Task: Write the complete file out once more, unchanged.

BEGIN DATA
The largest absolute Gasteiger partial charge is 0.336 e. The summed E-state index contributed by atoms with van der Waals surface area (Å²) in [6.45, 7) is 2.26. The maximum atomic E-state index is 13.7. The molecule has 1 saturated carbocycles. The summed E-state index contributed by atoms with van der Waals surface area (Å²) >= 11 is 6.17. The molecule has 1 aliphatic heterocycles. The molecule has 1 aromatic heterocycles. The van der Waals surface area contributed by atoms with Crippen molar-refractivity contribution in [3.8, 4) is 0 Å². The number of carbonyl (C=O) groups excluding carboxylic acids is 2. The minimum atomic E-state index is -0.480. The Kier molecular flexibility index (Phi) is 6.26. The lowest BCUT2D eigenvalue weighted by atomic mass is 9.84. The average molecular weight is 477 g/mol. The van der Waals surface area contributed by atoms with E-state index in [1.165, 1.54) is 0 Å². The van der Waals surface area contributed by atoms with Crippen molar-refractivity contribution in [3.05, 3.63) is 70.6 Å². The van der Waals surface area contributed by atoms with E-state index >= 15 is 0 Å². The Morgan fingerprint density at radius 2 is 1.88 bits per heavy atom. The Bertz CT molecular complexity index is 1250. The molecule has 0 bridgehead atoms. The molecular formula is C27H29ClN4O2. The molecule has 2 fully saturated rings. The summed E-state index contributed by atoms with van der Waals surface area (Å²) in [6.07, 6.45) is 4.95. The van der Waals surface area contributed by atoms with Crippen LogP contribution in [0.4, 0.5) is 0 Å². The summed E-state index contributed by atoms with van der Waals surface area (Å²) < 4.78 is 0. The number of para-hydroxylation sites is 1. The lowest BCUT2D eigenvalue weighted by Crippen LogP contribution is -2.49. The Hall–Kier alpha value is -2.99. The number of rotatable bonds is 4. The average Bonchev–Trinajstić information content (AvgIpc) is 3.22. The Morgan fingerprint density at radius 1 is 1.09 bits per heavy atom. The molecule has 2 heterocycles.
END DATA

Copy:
The largest absolute Gasteiger partial charge is 0.336 e. The summed E-state index contributed by atoms with van der Waals surface area (Å²) in [6.45, 7) is 2.26. The maximum atomic E-state index is 13.7. The molecule has 1 saturated carbocycles. The summed E-state index contributed by atoms with van der Waals surface area (Å²) >= 11 is 6.17. The molecule has 1 aliphatic heterocycles. The molecule has 1 aromatic heterocycles. The van der Waals surface area contributed by atoms with Crippen molar-refractivity contribution in [3.8, 4) is 0 Å². The number of carbonyl (C=O) groups excluding carboxylic acids is 2. The minimum atomic E-state index is -0.480. The Kier molecular flexibility index (Phi) is 6.26. The lowest BCUT2D eigenvalue weighted by atomic mass is 9.84. The average molecular weight is 477 g/mol. The van der Waals surface area contributed by atoms with E-state index in [1.165, 1.54) is 0 Å². The van der Waals surface area contributed by atoms with Crippen molar-refractivity contribution in [3.05, 3.63) is 70.6 Å². The van der Waals surface area contributed by atoms with E-state index >= 15 is 0 Å². The Morgan fingerprint density at radius 2 is 1.88 bits per heavy atom. The Bertz CT molecular complexity index is 1250. The molecule has 0 bridgehead atoms. The molecular formula is C27H29ClN4O2. The molecule has 2 fully saturated rings. The summed E-state index contributed by atoms with van der Waals surface area (Å²) in [6.07, 6.45) is 4.95. The van der Waals surface area contributed by atoms with Crippen LogP contribution in [0.4, 0.5) is 0 Å². The summed E-state index contributed by atoms with van der Waals surface area (Å²) < 4.78 is 0. The number of para-hydroxylation sites is 1. The lowest BCUT2D eigenvalue weighted by Crippen LogP contribution is -2.49. The Hall–Kier alpha value is -2.99. The number of rotatable bonds is 4. The average Bonchev–Trinajstić information content (AvgIpc) is 3.22. The Morgan fingerprint density at radius 1 is 1.09 bits per heavy atom. The molecule has 2 heterocycles.